Frequently Asked Questions!

What is pet insurance and how does it work?

Pet insurance is medical insurance for your pet, just like you would have for yourself! Generally, once your deductable is met for a year, pet insurances will cover 70%, 80%, or 90% of unexpected medial bills for your pet. Your deductable and reimbursement rate is usually chosen by you when you’re customizing your pets plan. Pet insurances require that you pay your veterinarian up front, and they will reimburse you once you submit a claim for your visit. Some pet insurances offer coverage for both emergency and routine care, but since plans are usually very customizable, they would offer you a plan that best suits your needs. Some common pet insurance companies are TruPanion, Healthy Paws, PetsBest, VPI, and ASPCA.

 

Is there a certain type of litterbox set-up that is recommended?

 

Absolutely! Cats are very particular creatures, and studies upon studies have been done in an attempt to prove what type of set-up cats prefer! Studies have shown that cats prefer large, non-covered boxes that are filled at least three inches deep with non-scented clumping litter, specifically Tidy Cats. The rule of thumb is that you are supposed to have a litterbox per cat, plus one (i.e.: if you have two cats, you should have three litterboxes). It is preferable that a litterbox is in a large, open area, rather than in a small area such as a bathroom or closet.

 

What is the best kind of food to feed my cat?

 

Cats are an obligate carnivore, which means that they are biologically engineered to eat exclusively meat. Any of the grains/grasses/fruits/etc. that they receive in their natural diet is ingested from their prey. We consider an ideal meal for a cat to be a mouse, which we can most naturally mimic by feeding our house kitties a grain-free, canned food only diet. Canned food is 70% water, so it helps fill our house cats up without all the additional calories that are found in dry diets. There is a common misconception that canned diets cause dental disease, however, dental disease is actually caused from the heavy carbohydrate load that is found in dry foods. The carbohydrates in these diets break down into sugars, thus, cause dental disease.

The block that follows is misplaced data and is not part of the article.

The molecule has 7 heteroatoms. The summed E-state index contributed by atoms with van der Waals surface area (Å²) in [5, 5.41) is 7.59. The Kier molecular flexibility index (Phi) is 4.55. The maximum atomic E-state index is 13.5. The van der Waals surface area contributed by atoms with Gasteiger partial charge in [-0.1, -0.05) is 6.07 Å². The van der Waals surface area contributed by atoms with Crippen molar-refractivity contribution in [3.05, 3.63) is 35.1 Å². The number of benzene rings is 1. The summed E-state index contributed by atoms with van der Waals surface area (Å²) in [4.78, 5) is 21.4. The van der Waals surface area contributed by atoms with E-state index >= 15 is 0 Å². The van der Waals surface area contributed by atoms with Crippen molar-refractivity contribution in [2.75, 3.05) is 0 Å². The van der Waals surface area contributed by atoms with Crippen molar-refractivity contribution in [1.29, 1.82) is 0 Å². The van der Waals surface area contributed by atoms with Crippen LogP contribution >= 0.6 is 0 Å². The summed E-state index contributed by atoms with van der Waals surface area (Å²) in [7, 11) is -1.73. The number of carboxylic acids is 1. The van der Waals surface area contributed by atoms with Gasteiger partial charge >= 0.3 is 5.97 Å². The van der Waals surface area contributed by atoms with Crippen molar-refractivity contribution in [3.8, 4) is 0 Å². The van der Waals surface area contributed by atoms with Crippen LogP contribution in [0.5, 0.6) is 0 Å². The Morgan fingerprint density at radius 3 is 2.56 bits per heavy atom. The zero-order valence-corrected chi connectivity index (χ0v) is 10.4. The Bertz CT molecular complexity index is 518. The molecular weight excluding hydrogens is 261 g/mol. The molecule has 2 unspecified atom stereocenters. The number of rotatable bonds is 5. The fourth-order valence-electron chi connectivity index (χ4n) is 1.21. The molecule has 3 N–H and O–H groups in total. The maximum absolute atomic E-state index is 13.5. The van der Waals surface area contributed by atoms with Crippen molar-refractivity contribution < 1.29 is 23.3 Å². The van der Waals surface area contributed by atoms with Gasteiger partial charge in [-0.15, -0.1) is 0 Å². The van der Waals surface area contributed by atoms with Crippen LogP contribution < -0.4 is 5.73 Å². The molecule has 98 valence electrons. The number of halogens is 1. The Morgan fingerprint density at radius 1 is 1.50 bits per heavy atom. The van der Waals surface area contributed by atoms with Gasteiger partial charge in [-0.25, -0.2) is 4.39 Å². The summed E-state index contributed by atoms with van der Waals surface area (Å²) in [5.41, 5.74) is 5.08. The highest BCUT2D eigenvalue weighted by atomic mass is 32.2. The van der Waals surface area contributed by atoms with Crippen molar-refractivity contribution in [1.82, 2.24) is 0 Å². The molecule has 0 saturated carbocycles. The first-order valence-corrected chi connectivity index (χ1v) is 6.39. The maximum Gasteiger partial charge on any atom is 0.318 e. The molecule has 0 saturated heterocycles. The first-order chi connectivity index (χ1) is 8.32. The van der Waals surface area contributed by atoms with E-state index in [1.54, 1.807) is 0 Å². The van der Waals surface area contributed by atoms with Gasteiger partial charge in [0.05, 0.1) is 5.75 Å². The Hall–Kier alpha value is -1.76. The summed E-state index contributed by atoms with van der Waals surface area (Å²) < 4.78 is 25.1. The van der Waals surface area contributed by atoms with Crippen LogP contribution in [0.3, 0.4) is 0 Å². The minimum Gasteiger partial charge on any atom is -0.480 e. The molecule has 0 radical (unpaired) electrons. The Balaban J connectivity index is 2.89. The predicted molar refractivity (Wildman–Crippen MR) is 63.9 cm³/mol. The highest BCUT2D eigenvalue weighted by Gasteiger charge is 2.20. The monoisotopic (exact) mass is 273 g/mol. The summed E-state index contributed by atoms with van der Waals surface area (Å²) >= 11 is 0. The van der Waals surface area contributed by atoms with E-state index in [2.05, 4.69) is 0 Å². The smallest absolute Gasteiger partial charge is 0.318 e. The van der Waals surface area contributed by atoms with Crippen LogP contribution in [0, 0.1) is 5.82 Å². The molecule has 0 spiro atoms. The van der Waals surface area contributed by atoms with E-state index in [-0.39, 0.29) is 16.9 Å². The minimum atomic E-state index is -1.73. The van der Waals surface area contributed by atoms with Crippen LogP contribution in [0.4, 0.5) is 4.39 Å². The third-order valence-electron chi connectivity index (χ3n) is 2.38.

We just adopted a new cat. How can we introduce him/her to our current cat?

 

First and foremost before any introductions are done, make sure your new kitty has a checkup at your veterinarian, even if you adopted the cat from a shelter that had him/her fully vetted. It’s important to rule out that your new kitty has any contagious conditions before letting him/her meet your current kitty. The slower the introduction, the better! Keep your new kitty in his/her own room with the door closed and “swap scents” (give your new kitty a blanket that your current kitty sleeps on, etc.). Switch the kitties out and let them become comfortable in their spaces with new scents from both kitties. Be patient and allow them lots of time to adjust, especially if you’re introducing two adults. There are also some products that help reduce stress during a transition as such, like Composure, Feliway diffusers, and other pheromone products!

 

I’m considering declawing my cat, but am wondering if there are other options?

 

We never push our clients to declaw or not to declaw, this is 100% your decision. However, we do try to discourage the declawing of older, heavier cats if at all possible. There are alternatives to declawing that simply require a bit of patience and commitment on your part as an owner. SoftPaws are blunt tipped gel-caps that are glued onto your cat’s nails. They help prevent damage done to household items by shielding the natural nail. These caps tend to last 4-6 weeks, but must be removed and maintained regularly to prevent nail bed infections and overgrowth of the actual nail. Once a kitty is used to SoftPaws, they work fantastically! We apply SoftPaws in the clinic if you’re interested in seeing if this would be a good option for your kitty. Other options are having lots of scratching posts in your home (both carpeted and cardboard) and using lots of catnip to draw your kitty towards the scratching post. It may seem impossible, but it’s entirely possible to train your kitty where an appropriate place for scratching is! There is also a product called FeliScratch that helps entice your cat to scratch in appropriate places.

 

My cat is in need of an emergency vet visit and I’m short on funds. What can I do?

 

We are proud providers of CareCredit, which is essentially a line of credit that will pay us for our services when they’re rendered, and allows you to pay them back interest free over a six month time period as long as the purchase you are making is over $200.00. Many places are providers of CareCredit, including many dentist offices, ophthalmologists, chiropractors, and pharmacies! This line of credit has a high approval rate because it is meant to help those who may be building credit back up, or for those who have a lack of credit. If approved, you can use your line of credit the same day as long as we have your approval code and account number! If interested, please check them out at CareCredit.com. Aside from CareCredit, we do not offer any payment plans at this time, and payment is due at the time services are rendered.

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